The concept of the Ten Lost Tribes is partly mythical and partly truthful. It is partly mythical since, as Rabbi Joseph Telushkin wrote, “We lack precise information on the Ten Tribe’s fate,” and therefore:
A large body of legends has grown up speculating on what became of them. As a rule, any nation that has acted sympathetically to the Jews (for example, England after it issued the Balfour Declaration), or practiced any ritual that corresponds to some ritual in the Torah (as do some American Indian tribes), has been rumored to be descended from the Ten Lost Tribes. . . . In the darkest period of the Middle Ages, when almost all Jews lived under Christian or Muslim oppression, tales spread of a mighty kingdom beyond the legendary Sabatyon, inhabited by the Ten Tribes, which would someday come and rescue its suffering brothers.
This concept is partly truthful in that a large percentage of the inhabitants of the ten northern tribes of Israel went into exile and were scattered among the nations more than 2,700 years ago, and the identity of many of them has been completely lost. Let us retrace the relevant biblical accounts and then separate the myths from the reality.
Because of King David’s sin with Bathsheba, the prophet Nathan declared to him, “The sword will never depart from your house” (2 Samuel 12:10). This, in a sense, was the beginning of the downfall of the united kingdom of Israel and Judah, and when King Solomon, David’s son, fell into gross idolatry, the Lord declared to Jeroboam, “See, I am going to tear the kingdom out of Solomon’s hand and give you ten tribes. But for the sake of my servant David and the city of Jerusalem, which I have chosen out of all the tribes of Israel, he will have one tribe” (1 Kings 11:31-32). After Solomon died, the kingdom did split, being divided between the ten northern tribes, called the kingdom of Israel, and the two southern tribes, Judah and Benjamin, called the kingdom of Judah. (The capital of Israel was Samaria; the capital of Judah was Jerusalem.)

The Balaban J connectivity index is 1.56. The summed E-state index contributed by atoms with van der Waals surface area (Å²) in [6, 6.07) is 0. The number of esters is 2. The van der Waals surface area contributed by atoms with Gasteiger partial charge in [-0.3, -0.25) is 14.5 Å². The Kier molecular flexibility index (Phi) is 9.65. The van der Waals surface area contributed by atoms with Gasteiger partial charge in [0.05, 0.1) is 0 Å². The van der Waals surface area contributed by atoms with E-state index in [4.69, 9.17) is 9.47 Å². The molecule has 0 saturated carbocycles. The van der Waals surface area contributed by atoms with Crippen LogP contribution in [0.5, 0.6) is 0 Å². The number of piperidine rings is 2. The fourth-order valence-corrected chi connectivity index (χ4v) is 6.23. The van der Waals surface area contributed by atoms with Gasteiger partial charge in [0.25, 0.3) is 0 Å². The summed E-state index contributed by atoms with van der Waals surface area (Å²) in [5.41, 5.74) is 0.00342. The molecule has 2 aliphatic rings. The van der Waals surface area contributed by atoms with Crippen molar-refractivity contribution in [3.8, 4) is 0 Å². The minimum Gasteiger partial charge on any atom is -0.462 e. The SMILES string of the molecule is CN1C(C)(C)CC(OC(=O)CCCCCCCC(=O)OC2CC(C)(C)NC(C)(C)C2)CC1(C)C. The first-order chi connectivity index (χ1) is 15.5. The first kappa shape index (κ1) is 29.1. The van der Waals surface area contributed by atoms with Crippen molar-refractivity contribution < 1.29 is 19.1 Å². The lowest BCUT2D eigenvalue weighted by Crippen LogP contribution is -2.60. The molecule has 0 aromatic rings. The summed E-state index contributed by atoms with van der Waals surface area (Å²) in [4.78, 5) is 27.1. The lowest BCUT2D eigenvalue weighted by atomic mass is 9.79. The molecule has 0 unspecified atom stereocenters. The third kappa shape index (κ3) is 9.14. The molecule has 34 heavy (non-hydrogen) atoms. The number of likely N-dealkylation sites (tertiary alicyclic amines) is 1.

In 721 B.C., the Assyrians decimated the ten northern tribes because of their sin, as described in 2 Kings 17:20, 23: “Therefore the Lord rejected all the people of Israel; he afflicted them and gave them into the hands of plunderers, until he thrust them from his presence. . . . So the people of Israel were taken from their homeland into exile in Assyria, and they are still there.” (This verse was written more than 2,500 years ago, so “they are still there” referred to that period of time.)
What happened to the tribes of the kingdom of Israel? (1) Some of the people remained in Samaria and became known as the Samaritans. They consider themselves to be true Israelites, but other Jews, especially in ancient times, have considered them to be half-breeds. (2) Some of the people may have made their way to Judah and became incorporated into the larger “Jewish” population (see especially 2 Chronicles 34:3-9, which indicates that a remnant of the ten northern tribes remained intact after the Assyrian exile). This is reflected in New Testament references that speak of “the twelve tribes of Israel” (see Acts 26:7; James 1:1), indicating that this was the conscious understanding of the Jews in New Testament times, namely that they represented the twelve tribes of Israel and not just Judah, Benjamin, and Levi. Note also that the twelve tribes of Israel remain part of God’s future plans (see, e.g., Matthew 19:28; Luke 22:30). (3) Some of the people became completely assimilated into the nations where they were scattered and have become lost to history (but not to myth!). (4) Some may have actually retained their Israelite-Jewish origins, retaining their ancient traditions and continuing to preserve a conscious identification as Israelites or Jews. Among these would be groups such as the Ethiopian Jews.
Now, despite many myths and wild theories (including the “Two House Theory”), it appears that many Israelites who were scattered among the nations were, in fact, completely lost to history. It was part of God’s judgment on the nation, and from everything we can tell, for these Israelites, it was final. There is simply no truth to the claims of groups such as the “British Israelites,” who believe that “the Lost Ten Tribes of the Northern House of Israel’s descendants are to be found in the Anglo-Saxon-Celtic and kindred peoples of today,” nor is there any support for the Mormon claim that the Native Americans are descended from the ancient Israelites—despite the fact that no less a Semitic scholar than C. H. Gordon (1908-2001) pointed to possible links between the Israelites (or, more precisely, Judeans) and Native Americans, claiming that there was evidence for ancient Hebrew inscriptions in America. DNA evidence (among other things) is against such an identification, and, not surprisingly, the recent book by former Mormon bishop Simon G. Southerton, a molecular geneticist from Australia, entitled Losing a Lost Tribe: Native Americans, DNA, and the Mormon Church, has generated a fierce backlash from Mormon apologists, so damning are its conclusions to Mormonism.